Southeast Alaska is unique in this way. It's a northern rain forest that produces some of the most spectacular scenery in Alaska. Among these forests and along the thousands of miles of coastline of this region, you'll also discover a land that promises much to do and see. It stretches some 500 miles from end to end and encompasses more than 1,000 scenic and sometimes remote islands. Many people simply call it "the Panhandle" for its long slender shape. The people who live in the Panhandle make their livings fishing, harvesting timber, mining and, more, catering to many visitors who appreciate the area's beauty.

Surrounding the Panhandle are the waters that make up the Inside Passage, and cruise ships are well-suited to this waterway, not only for its tucked-in coves and relatively mild seafaring conditions, but also by the stunning scenery that is so close at hand. From the comfort of a ship, whether a monstrous cruise ship or a smaller 20-person yacht, a visitor to this area can comfortably see a sampling of Alaska up close and personal.

The communities of Southeast are varied too, each with its own history and personality. The colorful culture of the Tlingit, Haida and Tsimshian Alaskans punctuates the serene backdrop of the entire Inside Passage. Traces of European influence are here too. Russians, Spanish, English, French, Americans and Scandinavians also explored the land beginning in the 18th century, and evidence of their presence can be found throughout the region.

There are several ways to explore Southeast Alaska. Many choose large cruise ships, which inevitably will take them to the postcard-pretty Juneau, Alaska's state capital and a bustling town with plenty to do. Daily jet service and travel by the Alaska Marine Highway System allow for relatively easy access to Juneau too, although you can't get there by road. Juneau's main road system is only 45 miles from end to end, but despite its brevity, it's a jumping-off point for many activities.

"(Juneau) has the most accessible glaciers in Alaska," said Elizabeth Arnett, tourism marketing manager at the Juneau Convention and Visitors Bureau. "We can drive right up to them."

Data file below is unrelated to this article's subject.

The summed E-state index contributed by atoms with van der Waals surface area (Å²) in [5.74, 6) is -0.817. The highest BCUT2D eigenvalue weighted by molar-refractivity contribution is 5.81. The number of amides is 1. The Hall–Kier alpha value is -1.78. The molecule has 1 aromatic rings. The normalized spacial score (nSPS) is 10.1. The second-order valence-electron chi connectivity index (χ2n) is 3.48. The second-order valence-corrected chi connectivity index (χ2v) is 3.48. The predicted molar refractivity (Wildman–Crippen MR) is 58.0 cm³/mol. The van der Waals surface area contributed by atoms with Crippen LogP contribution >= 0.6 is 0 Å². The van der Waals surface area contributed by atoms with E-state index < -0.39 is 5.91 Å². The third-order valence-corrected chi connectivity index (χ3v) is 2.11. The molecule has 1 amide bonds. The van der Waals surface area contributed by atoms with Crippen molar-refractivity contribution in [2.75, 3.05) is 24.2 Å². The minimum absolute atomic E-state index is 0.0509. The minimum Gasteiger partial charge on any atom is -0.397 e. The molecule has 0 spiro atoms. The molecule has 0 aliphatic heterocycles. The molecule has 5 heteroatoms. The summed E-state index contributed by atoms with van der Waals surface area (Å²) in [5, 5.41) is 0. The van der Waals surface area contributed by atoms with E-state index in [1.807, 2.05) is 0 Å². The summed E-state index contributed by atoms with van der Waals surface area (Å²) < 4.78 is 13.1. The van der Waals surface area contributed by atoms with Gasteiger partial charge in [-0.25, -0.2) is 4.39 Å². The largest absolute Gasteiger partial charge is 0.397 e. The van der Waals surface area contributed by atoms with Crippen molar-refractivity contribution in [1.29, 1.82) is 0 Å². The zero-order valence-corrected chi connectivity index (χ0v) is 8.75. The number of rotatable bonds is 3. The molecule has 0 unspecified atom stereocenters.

In fact, she said, there are nearly 40 glaciers right outside Juneau, and while not all of them are accessible by road, there are plenty of flight-seeing opportunities for visitors -- including ones in which passengers can land on a glacier and go dog mushing or ice trekking.

"Glaciers are our thing, and they are easily accessible," she added.

Also off the road system are more than 90 miles of maintained hiking trails, maps of which are available at the visitor center. The center also can help arrange whale-watching tours, fishing charters, bird-watching tours (roughly 280 species of birds live here or pass through annually) and other activities in and around town.

Other communities in Southeast Alaska include Skagway, home to the famed Chilkoot Pass Trail, and the place to learn more about Alaska's great Gold Rush; Ketchikan, considered by many to be the Gateway to Southeast Alaska as it is a popular first stop among cruise ships; Haines, an independent little town with quirky personalities and some of the best weather of the region; and of, course, Sitka, with its massive trees, well-kept historic buildings, and friendly townspeople who take pride in their seaside homes.

Southeast Alaska is indeed one of the most economically, socially and historically important regions of the Last Frontier. As such it makes a great destination for travelers who want to sample "a little of everything" and get a good feel for the state as a whole. Its older buildings have a bit more character, its coastline is a bit more accessible and its outdoor opportunities a bit more varied. Come for a weekend, come for a week. You will not be disappointed.

Outdoor and adventure travel writer Melissa DeVaughn can be reached at www.melissadevaughn.com.